I’ve been waiting for a while for anyone to come up with a good argument as to why introducers – particularly those that intervene on DB pension transfers – should not be banned. It hasn’t happened yet.
These unregulated middle-men are not helpful intermediaries, providing lead generation to well-meaning financial advisers. They are ruthless, money-grabbing asset shifters.
But while introducers really are the people I hold most responsible for the scourge of DB pension mis-selling, and while much of the regulatory intervention on this issue has so far been focussed on financial advisers, trustees and insurers should also be under some scrutiny.
Clearly the worst part of the market when it comes to DB transfers is the genuinely fraudulent part -where someone’s money is moved out of a good, well-funded scheme and in to an investment in a Peruvian tin mine, or Costa Rican coffee plantation.
But there is a middle ground too, where someone has given up valuable benefits and been moved into quite a vanilla insurance product. Not only has the intermediary involved in this deal made a princely sum, but also the insurer is getting the benefit of, at the very least, a rather tasty annual management fee, but also some additional charges when the pension is drawn down.
So should they have done some diligence too to enjoy the spoils of mis-selling?
The starting point for answering this question has to be whether full financial advice was taken. Despite the concerns about record keeping, usually where an independent financial adviser has been sought out advice proves to be robust.
What you need to do is look at where the money is flowing. The FCA should be asking questions about those firms which have had disproportionately high numbers of DB transfers and asking why exactly these schemes have benefitted the most. It may be perfectly innocuous, it may not be.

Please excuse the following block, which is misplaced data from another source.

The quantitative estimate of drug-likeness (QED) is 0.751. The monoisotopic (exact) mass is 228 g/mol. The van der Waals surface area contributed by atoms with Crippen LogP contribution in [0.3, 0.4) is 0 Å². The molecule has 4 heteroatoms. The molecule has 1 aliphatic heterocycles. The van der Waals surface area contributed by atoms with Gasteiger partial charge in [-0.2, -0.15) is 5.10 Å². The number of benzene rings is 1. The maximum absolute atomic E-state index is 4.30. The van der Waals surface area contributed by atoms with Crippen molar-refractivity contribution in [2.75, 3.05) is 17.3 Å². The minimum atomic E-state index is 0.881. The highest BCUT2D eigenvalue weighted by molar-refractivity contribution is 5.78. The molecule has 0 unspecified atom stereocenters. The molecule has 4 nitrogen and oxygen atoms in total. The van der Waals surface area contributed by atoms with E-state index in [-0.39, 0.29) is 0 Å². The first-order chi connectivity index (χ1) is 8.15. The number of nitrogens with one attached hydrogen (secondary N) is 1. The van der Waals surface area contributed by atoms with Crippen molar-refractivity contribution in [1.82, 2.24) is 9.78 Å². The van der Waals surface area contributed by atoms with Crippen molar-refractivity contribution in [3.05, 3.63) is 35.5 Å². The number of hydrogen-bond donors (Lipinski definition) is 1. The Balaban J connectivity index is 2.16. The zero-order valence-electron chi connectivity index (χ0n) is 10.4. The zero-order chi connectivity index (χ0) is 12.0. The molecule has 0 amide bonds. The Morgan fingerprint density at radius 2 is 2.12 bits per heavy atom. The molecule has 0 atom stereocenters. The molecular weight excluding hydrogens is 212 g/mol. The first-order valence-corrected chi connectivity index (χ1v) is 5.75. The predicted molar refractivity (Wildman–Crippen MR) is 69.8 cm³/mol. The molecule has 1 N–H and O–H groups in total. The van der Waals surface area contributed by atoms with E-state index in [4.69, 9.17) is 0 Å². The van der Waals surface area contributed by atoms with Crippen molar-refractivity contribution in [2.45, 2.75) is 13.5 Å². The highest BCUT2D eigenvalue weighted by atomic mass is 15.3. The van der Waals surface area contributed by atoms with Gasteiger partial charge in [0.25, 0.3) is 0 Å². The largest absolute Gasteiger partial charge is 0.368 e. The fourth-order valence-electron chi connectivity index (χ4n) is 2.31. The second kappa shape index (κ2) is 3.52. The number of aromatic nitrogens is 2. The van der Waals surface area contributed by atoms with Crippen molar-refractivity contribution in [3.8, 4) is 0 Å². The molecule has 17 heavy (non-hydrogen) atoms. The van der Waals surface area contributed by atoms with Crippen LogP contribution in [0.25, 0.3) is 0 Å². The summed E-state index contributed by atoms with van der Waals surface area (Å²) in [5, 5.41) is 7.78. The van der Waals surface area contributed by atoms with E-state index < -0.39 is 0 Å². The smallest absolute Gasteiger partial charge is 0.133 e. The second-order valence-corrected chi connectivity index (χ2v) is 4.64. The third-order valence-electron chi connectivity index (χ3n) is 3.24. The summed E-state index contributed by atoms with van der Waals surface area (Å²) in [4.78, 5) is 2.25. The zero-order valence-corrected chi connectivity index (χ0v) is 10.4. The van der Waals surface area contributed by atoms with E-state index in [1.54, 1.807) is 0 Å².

When it comes to knowing whether a DB transfer was valid you essentially have to have been in the room when advice was given. Clearly, that is not always going to be possible. Some insurers set their own bar on this measure, by refusing to accept any insistent clients.
This one-size-fits-all approach is fine, but it does rather do a disservice to savers who know what they are doing and genuinely don’t need financial advice.
Also, trustees find themselves hamstrung when they get a member who tells them to mind their own business when they make a transfer request.
Some schemes choose to offer their members a discount on financial advice, while also pointing them in the direction of advisers they trust.
This is a good and commendable start, and again, while they can’t interfere on the final advice, at least means clients are starting out on the right footing. The FCA’s push for some kind of low cost simplified advice, with all its challenges, should help make this more affordable in the long term.
So what steps are insurers who are receiving money from incorrect DB transfers doing, and, indeed, what are they doing about ensuring that the legacy of cash they have invested from incorrect transfers is not being mis-used?
The answer is: nothing. So far, they’ve been happy to sit quietly on the annual management charges. Not our problem, guv.
What is being done about those masses of commission payments handed out to the middle-men who made many of these transfers happen? Again, nothing.
Following the money is always a good solution to finding where the root cause of a problem lies.
Everyone knew that DB transfers were booming because of the funds flooding in and the payments flowing out. Everyone could see the horror of what was unfolding for the Port Talbot steelworkers, but few in the industry moved to do anything about it.
Some robustness needs to be built into the system. It is amazing how quickly firms can play down the important of Know Your Customer rules when there is a large sum of money coming their way.
We should aim for a gold standard on DB pension transfers. One where advice is taken, but where trustees and insurers are also accountable for ensuring savers have taken the right steps.
Only then will everyone have the confidence that their savings aren’t going to end up in an unregulated Philippines pigeon farm.
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